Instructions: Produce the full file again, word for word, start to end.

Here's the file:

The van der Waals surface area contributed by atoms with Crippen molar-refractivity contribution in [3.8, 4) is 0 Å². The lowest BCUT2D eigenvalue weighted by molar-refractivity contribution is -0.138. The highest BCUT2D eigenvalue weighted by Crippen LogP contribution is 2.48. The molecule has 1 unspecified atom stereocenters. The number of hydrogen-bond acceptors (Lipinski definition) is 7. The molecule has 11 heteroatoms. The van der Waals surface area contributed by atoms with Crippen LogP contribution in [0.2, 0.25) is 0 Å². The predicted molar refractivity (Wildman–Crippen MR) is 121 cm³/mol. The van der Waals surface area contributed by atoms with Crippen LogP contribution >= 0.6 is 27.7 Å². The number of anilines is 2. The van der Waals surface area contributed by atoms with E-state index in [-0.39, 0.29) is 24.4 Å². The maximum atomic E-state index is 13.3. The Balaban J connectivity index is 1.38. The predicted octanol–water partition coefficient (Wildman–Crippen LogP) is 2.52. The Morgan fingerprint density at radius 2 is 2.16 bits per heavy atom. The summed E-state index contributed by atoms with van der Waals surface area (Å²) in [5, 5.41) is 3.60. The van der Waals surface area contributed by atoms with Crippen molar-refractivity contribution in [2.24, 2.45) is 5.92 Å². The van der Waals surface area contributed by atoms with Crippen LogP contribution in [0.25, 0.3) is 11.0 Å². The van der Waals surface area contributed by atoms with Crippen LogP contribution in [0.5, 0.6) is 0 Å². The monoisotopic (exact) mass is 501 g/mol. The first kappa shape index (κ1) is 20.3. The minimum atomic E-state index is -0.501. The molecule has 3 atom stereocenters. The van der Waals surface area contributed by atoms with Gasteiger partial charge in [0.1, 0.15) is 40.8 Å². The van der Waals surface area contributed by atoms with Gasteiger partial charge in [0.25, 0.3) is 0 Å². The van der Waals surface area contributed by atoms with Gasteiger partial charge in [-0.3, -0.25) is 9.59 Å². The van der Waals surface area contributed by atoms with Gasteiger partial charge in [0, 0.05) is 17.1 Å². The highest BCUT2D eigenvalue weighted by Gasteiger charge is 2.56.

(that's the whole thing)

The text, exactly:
The van der Waals surface area contributed by atoms with Crippen molar-refractivity contribution in [3.8, 4) is 0 Å². The lowest BCUT2D eigenvalue weighted by molar-refractivity contribution is -0.138. The highest BCUT2D eigenvalue weighted by Crippen LogP contribution is 2.48. The molecule has 1 unspecified atom stereocenters. The number of hydrogen-bond acceptors (Lipinski definition) is 7. The molecule has 11 heteroatoms. The van der Waals surface area contributed by atoms with Crippen LogP contribution in [0.2, 0.25) is 0 Å². The predicted molar refractivity (Wildman–Crippen MR) is 121 cm³/mol. The van der Waals surface area contributed by atoms with Crippen LogP contribution >= 0.6 is 27.7 Å². The number of anilines is 2. The van der Waals surface area contributed by atoms with E-state index in [-0.39, 0.29) is 24.4 Å². The maximum atomic E-state index is 13.3. The Balaban J connectivity index is 1.38. The predicted octanol–water partition coefficient (Wildman–Crippen LogP) is 2.52. The Morgan fingerprint density at radius 2 is 2.16 bits per heavy atom. The summed E-state index contributed by atoms with van der Waals surface area (Å²) in [5, 5.41) is 3.60. The van der Waals surface area contributed by atoms with Crippen molar-refractivity contribution in [2.24, 2.45) is 5.92 Å². The van der Waals surface area contributed by atoms with Crippen LogP contribution in [0.25, 0.3) is 11.0 Å². The van der Waals surface area contributed by atoms with Crippen LogP contribution in [0.5, 0.6) is 0 Å². The monoisotopic (exact) mass is 501 g/mol. The first kappa shape index (κ1) is 20.3. The minimum atomic E-state index is -0.501. The molecule has 3 atom stereocenters. The van der Waals surface area contributed by atoms with Gasteiger partial charge in [0.1, 0.15) is 40.8 Å². The van der Waals surface area contributed by atoms with Gasteiger partial charge in [0.25, 0.3) is 0 Å². The van der Waals surface area contributed by atoms with Gasteiger partial charge in [-0.3, -0.25) is 9.59 Å². The van der Waals surface area contributed by atoms with Gasteiger partial charge in [0, 0.05) is 17.1 Å². The highest BCUT2D eigenvalue weighted by Gasteiger charge is 2.56.